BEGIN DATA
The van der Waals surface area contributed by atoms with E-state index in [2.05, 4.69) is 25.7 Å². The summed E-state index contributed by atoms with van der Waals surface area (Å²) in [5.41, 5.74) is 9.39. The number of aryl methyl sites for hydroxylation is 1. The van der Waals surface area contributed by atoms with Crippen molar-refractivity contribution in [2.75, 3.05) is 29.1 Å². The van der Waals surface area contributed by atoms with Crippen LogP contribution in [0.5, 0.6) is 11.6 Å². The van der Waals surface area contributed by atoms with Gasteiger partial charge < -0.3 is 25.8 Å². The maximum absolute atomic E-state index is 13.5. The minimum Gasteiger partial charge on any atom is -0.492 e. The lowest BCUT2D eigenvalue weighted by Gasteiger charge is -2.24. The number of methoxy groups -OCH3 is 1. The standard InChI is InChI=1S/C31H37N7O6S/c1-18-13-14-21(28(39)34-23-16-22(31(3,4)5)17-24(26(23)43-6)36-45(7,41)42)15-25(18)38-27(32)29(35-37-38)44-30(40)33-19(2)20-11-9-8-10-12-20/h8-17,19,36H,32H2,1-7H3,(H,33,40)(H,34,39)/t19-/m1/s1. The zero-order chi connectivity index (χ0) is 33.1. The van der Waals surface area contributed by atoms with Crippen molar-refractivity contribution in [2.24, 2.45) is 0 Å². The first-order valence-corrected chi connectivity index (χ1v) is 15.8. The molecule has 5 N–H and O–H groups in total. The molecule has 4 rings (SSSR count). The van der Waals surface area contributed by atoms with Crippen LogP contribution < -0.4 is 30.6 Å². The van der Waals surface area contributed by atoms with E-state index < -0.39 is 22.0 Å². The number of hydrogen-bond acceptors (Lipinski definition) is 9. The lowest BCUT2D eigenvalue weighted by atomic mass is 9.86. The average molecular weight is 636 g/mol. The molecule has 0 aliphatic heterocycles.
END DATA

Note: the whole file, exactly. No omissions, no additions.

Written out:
The van der Waals surface area contributed by atoms with E-state index in [2.05, 4.69) is 25.7 Å². The summed E-state index contributed by atoms with van der Waals surface area (Å²) in [5.41, 5.74) is 9.39. The number of aryl methyl sites for hydroxylation is 1. The van der Waals surface area contributed by atoms with Crippen molar-refractivity contribution in [2.75, 3.05) is 29.1 Å². The van der Waals surface area contributed by atoms with Crippen LogP contribution in [0.5, 0.6) is 11.6 Å². The van der Waals surface area contributed by atoms with Gasteiger partial charge < -0.3 is 25.8 Å². The maximum absolute atomic E-state index is 13.5. The minimum Gasteiger partial charge on any atom is -0.492 e. The lowest BCUT2D eigenvalue weighted by Gasteiger charge is -2.24. The number of methoxy groups -OCH3 is 1. The standard InChI is InChI=1S/C31H37N7O6S/c1-18-13-14-21(28(39)34-23-16-22(31(3,4)5)17-24(26(23)43-6)36-45(7,41)42)15-25(18)38-27(32)29(35-37-38)44-30(40)33-19(2)20-11-9-8-10-12-20/h8-17,19,36H,32H2,1-7H3,(H,33,40)(H,34,39)/t19-/m1/s1. The zero-order chi connectivity index (χ0) is 33.1. The van der Waals surface area contributed by atoms with Crippen molar-refractivity contribution in [2.24, 2.45) is 0 Å². The first-order valence-corrected chi connectivity index (χ1v) is 15.8. The molecule has 5 N–H and O–H groups in total. The molecule has 4 rings (SSSR count). The van der Waals surface area contributed by atoms with Crippen LogP contribution < -0.4 is 30.6 Å². The van der Waals surface area contributed by atoms with E-state index < -0.39 is 22.0 Å². The number of hydrogen-bond acceptors (Lipinski definition) is 9. The lowest BCUT2D eigenvalue weighted by atomic mass is 9.86. The average molecular weight is 636 g/mol. The molecule has 0 aliphatic heterocycles.